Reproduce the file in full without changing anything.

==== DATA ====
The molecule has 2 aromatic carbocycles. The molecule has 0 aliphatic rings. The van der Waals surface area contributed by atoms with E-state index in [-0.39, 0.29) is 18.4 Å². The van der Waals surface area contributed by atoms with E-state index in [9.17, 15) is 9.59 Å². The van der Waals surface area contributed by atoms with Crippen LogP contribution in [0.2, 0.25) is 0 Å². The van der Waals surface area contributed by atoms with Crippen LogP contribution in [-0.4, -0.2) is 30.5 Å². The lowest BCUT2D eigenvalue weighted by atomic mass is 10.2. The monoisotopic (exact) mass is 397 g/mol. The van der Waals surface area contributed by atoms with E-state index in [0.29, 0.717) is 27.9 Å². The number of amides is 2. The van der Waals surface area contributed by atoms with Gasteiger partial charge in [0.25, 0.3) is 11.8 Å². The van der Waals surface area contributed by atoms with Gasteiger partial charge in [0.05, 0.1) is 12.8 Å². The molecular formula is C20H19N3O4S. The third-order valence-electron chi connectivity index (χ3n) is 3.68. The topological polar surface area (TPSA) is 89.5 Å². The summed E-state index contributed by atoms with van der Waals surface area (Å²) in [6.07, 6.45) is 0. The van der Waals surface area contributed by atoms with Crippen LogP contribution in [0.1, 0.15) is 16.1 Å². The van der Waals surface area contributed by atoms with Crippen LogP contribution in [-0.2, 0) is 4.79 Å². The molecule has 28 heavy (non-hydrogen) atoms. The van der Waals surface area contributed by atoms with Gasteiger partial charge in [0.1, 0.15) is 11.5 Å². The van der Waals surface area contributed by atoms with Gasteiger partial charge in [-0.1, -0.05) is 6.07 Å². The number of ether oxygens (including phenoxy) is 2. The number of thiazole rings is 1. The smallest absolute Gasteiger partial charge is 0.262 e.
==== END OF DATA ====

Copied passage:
The molecule has 2 aromatic carbocycles. The molecule has 0 aliphatic rings. The van der Waals surface area contributed by atoms with E-state index in [-0.39, 0.29) is 18.4 Å². The van der Waals surface area contributed by atoms with E-state index in [9.17, 15) is 9.59 Å². The van der Waals surface area contributed by atoms with Crippen LogP contribution in [0.2, 0.25) is 0 Å². The van der Waals surface area contributed by atoms with Crippen LogP contribution in [-0.4, -0.2) is 30.5 Å². The lowest BCUT2D eigenvalue weighted by atomic mass is 10.2. The monoisotopic (exact) mass is 397 g/mol. The van der Waals surface area contributed by atoms with E-state index in [0.29, 0.717) is 27.9 Å². The number of amides is 2. The van der Waals surface area contributed by atoms with Gasteiger partial charge in [0.25, 0.3) is 11.8 Å². The van der Waals surface area contributed by atoms with Gasteiger partial charge in [0.05, 0.1) is 12.8 Å². The molecular formula is C20H19N3O4S. The third-order valence-electron chi connectivity index (χ3n) is 3.68. The topological polar surface area (TPSA) is 89.5 Å². The summed E-state index contributed by atoms with van der Waals surface area (Å²) in [6.07, 6.45) is 0. The van der Waals surface area contributed by atoms with Crippen LogP contribution in [0.1, 0.15) is 16.1 Å². The van der Waals surface area contributed by atoms with Crippen LogP contribution in [-0.2, 0) is 4.79 Å². The molecule has 28 heavy (non-hydrogen) atoms. The van der Waals surface area contributed by atoms with Gasteiger partial charge in [0.1, 0.15) is 11.5 Å². The van der Waals surface area contributed by atoms with Gasteiger partial charge in [-0.1, -0.05) is 6.07 Å². The number of ether oxygens (including phenoxy) is 2. The number of thiazole rings is 1. The smallest absolute Gasteiger partial charge is 0.262 e.